NASA’s InSight Lander has been on Mars for just a few months, but it’s already making a big impact. Using cutting-edge instruments, it’s able to act like a Martian meteorologist, beaming back a weather report from the Red Planet. Wonder what the weather’s like right now on Mars? Bundle up tight. If you thought it was cold where you are, you haven’t experienced winter on Mars.
InSight is currently parked just north of the Martian equator, so it’s experiencing winter. According to NASA’s new daily weather report from Mars, you’d need much more than a sweater and some mittens to survive. Since February 14, the daily average temperature has hovered around -83 °F (-63.8°C), with an average daily high of just 6.5 °F (-14 °C).
It takes a few days for data from any given sol—Mars solar day—to be downloaded, so there’s a bit of a delay and figures may change slightly as better information becomes available. Mars’ winter season tends to be quite stormy, and InSight is providing a wealth of new information thanks to its continuous data collection. Previously, surface missions only collected data for a few hours at a time, making InSight’s work much more comprehensive.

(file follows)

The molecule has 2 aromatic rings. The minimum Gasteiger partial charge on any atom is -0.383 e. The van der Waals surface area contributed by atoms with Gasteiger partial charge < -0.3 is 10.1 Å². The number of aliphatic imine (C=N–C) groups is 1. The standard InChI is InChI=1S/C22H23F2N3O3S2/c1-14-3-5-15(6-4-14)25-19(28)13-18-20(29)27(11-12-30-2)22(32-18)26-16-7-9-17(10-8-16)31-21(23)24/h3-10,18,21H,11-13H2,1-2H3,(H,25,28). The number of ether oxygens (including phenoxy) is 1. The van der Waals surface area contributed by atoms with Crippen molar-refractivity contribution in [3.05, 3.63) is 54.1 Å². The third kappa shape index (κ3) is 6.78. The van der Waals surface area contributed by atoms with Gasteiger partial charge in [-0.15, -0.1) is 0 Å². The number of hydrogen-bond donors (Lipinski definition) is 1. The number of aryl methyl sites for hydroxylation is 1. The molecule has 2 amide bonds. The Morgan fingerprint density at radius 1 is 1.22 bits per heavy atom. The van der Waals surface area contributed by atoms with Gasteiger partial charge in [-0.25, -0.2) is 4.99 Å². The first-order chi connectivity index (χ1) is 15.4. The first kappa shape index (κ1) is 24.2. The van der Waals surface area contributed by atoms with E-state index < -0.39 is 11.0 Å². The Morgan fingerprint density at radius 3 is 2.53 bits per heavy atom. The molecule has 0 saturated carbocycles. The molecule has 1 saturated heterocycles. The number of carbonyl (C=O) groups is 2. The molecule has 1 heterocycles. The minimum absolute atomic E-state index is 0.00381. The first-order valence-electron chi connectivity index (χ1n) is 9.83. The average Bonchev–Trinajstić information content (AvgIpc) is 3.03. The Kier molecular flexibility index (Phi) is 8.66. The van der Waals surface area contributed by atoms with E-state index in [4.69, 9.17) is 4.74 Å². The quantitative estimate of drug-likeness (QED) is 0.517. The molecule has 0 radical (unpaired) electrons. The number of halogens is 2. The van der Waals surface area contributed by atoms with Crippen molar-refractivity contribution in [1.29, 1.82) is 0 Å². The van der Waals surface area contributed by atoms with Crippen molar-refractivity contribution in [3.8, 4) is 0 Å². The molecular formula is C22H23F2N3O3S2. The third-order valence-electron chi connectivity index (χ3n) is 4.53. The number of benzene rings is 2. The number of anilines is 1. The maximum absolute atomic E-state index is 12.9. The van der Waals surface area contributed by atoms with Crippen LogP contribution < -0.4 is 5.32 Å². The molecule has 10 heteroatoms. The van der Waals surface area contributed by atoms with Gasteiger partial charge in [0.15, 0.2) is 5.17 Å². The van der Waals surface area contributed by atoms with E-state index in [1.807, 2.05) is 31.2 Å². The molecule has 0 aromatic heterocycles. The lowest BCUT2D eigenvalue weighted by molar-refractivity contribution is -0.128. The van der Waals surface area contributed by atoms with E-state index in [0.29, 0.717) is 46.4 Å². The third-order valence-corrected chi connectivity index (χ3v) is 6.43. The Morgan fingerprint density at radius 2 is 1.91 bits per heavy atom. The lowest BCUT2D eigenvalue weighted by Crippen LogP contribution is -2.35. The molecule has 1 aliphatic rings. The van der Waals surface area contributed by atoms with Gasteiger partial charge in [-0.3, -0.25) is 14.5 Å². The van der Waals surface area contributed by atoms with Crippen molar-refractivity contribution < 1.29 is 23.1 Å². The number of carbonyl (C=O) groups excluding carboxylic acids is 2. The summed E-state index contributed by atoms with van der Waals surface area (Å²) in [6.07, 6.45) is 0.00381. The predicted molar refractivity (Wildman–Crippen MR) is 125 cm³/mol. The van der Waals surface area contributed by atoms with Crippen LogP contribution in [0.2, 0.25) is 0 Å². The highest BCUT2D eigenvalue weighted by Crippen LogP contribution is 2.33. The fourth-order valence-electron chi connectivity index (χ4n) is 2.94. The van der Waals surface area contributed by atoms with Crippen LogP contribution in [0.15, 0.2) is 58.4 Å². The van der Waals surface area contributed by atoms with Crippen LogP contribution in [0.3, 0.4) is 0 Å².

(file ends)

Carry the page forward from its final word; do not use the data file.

Mars’ coldest temperatures—as low as -140 °F (-95.5 °C)—usually occur around 5 am. From that point, the Martian sun begins to heat up the planet’s surface. While scientists have been surprised by evidence of low-pressure, tornado-like “dust devils” that are so large they actually shake the lander, overall the pressure waves that signal weather on Mars are more stable than you’d think.
“High and low pressure is indicative of the weather systems,” says Don Banfield, a principal research scientist in Cornell University’s Department of Astronomy and the mission’s lead for the lander’s Auxiliary Payload Subsystem (APSS). “Compared to Mars, Earth is pretty chaotic. Mars has a nearly perfect, smooth sinusoidal (up and down) waves—it’s a very regular seesaw guided by a metronome on Mars. On Earth, the pressure is guided by a hyperactive child.”